The name of this post is “Direct V3 Camera Aim Angles w Paper Transit”
I tried to post the material below as a stand-alone-post for a wider distribution, but the ‘Select a Tag’ pick box doesn’t work for me, preventing the ‘Create Post’ button from working. Perhaps others have had this problem and can set me straight on what I might be doing wrong?
The thwarted post is below:
In this post a method of directly getting horizontal and vertical camera aim angles. This is useful for using my spreadsheets to generate patterns for DogLeg Camera Supports. It is also useful for getting aim angles used for selecting the STL file for the closest fitting window-mounted Sq. Tube Shield. Which can then be 3D printed.
160 STL files for various combinations of horizontal and vertical aim angles at 5° intervals have been completed. I need to determine the best way it to make them available to you at no cost. I do not want to list 160 links in a post.
Anyone with knowledge of how to present a group of links, I would be appreciative.
The first picture in this post is of a paper protractor printed on 8.5" x 11" paper with a plastic 6" Westcott Protractor setting on top of it for alignment check. Zoom in to see that it fits well.
Below is the link to the PDF file of it that you are welcome to download:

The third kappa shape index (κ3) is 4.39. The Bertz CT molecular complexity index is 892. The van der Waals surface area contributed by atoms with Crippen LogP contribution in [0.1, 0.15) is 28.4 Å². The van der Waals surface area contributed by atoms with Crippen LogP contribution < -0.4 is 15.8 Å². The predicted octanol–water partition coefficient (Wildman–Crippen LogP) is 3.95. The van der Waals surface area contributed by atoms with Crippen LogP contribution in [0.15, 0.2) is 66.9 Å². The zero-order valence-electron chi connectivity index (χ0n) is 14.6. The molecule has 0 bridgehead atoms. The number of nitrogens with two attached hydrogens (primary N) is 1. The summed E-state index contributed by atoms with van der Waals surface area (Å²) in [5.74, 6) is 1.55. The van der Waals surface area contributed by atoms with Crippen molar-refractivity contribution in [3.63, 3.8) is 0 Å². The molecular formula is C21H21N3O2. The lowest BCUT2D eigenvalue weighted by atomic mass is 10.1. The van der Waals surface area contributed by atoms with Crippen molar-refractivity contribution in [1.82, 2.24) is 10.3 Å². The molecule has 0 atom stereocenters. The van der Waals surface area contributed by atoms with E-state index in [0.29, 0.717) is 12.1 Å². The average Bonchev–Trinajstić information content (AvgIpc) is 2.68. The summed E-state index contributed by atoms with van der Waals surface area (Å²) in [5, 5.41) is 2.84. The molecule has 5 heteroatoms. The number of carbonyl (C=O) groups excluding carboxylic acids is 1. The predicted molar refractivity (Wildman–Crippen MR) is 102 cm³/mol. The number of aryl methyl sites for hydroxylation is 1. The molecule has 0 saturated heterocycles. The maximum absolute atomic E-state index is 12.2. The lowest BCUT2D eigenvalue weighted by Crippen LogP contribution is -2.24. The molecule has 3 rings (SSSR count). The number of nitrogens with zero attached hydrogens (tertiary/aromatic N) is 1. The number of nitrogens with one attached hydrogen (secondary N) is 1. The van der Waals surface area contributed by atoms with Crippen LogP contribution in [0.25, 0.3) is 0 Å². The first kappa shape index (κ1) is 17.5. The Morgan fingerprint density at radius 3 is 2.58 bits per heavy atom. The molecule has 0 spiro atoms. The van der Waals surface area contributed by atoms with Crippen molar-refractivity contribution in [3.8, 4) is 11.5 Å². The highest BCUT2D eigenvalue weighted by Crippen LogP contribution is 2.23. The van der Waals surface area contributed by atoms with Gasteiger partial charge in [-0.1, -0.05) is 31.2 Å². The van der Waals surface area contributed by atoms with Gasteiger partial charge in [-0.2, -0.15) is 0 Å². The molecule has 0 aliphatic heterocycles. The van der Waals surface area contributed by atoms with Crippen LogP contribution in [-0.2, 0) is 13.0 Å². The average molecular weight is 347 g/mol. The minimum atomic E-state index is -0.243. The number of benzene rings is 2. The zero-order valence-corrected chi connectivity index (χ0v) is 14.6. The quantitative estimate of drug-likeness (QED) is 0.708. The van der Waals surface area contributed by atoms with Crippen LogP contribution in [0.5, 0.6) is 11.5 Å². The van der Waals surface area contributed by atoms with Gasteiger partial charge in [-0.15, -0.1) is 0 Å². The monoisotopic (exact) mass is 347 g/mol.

The second picture is of the items needed to make a paper transit. Forgot to show the tape.
Picture three is setting up the vertical protractor.
Picture 4 shows the horizontal protractor setup.
Picture 5 below shows a camera setup using its magnetic base gripping the metal disc that comes with the camera through the cardboard. The camera is sending live views here. Note how the camera cord is looped over the top of the cardboard to keep it from pulling the camera out of position. This is when the horizontal and vertical aim angles are taken and recorded for a selection of the nearest fitting through the window Sq. Tube Shield
Picture 6 is the live camera view of this setup. The image is rotated 90°. The aim point is the center of the picture, imagin the image not rotated.
The last picture is an alternate way of magnetically mounting the camera on the vertical protractor. The camera base is swapped with the metal disc, an upright image is obtained.
The end result of the above activity is to use the link to ‘Sq. Tube 30° Rt 20° Dn Shield.stl’ and print it out and install, see picture below.
That’s all for now, Victor